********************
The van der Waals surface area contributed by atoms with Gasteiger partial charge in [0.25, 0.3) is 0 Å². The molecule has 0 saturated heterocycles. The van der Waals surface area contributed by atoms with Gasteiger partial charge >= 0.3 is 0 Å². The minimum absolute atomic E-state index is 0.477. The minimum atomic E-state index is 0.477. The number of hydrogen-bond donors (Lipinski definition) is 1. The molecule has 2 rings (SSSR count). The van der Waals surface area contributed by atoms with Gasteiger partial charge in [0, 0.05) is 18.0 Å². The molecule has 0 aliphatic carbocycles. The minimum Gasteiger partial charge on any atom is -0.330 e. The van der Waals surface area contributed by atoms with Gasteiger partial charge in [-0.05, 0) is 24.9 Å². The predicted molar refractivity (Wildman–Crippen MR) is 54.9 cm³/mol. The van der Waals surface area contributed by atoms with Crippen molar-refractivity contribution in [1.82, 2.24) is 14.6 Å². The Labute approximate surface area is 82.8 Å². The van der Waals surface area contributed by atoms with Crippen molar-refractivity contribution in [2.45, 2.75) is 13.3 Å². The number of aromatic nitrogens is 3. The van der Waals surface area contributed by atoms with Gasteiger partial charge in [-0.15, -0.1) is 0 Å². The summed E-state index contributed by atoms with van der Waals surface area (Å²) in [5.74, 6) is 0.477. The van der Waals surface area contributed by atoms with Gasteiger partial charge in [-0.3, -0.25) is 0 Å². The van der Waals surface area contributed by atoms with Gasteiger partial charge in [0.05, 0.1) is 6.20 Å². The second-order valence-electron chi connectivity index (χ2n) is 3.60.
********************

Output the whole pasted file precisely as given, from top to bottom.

The van der Waals surface area contributed by atoms with Gasteiger partial charge in [0.25, 0.3) is 0 Å². The molecule has 0 saturated heterocycles. The van der Waals surface area contributed by atoms with Gasteiger partial charge >= 0.3 is 0 Å². The minimum absolute atomic E-state index is 0.477. The minimum atomic E-state index is 0.477. The number of hydrogen-bond donors (Lipinski definition) is 1. The molecule has 2 rings (SSSR count). The van der Waals surface area contributed by atoms with Gasteiger partial charge in [0, 0.05) is 18.0 Å². The molecule has 0 aliphatic carbocycles. The minimum Gasteiger partial charge on any atom is -0.330 e. The van der Waals surface area contributed by atoms with Gasteiger partial charge in [-0.05, 0) is 24.9 Å². The predicted molar refractivity (Wildman–Crippen MR) is 54.9 cm³/mol. The van der Waals surface area contributed by atoms with Crippen molar-refractivity contribution in [1.82, 2.24) is 14.6 Å². The Labute approximate surface area is 82.8 Å². The van der Waals surface area contributed by atoms with Crippen molar-refractivity contribution in [2.45, 2.75) is 13.3 Å². The number of aromatic nitrogens is 3. The van der Waals surface area contributed by atoms with Gasteiger partial charge in [-0.15, -0.1) is 0 Å². The summed E-state index contributed by atoms with van der Waals surface area (Å²) in [5.74, 6) is 0.477. The van der Waals surface area contributed by atoms with Gasteiger partial charge in [-0.3, -0.25) is 0 Å². The van der Waals surface area contributed by atoms with Gasteiger partial charge in [0.05, 0.1) is 6.20 Å². The second-order valence-electron chi connectivity index (χ2n) is 3.60.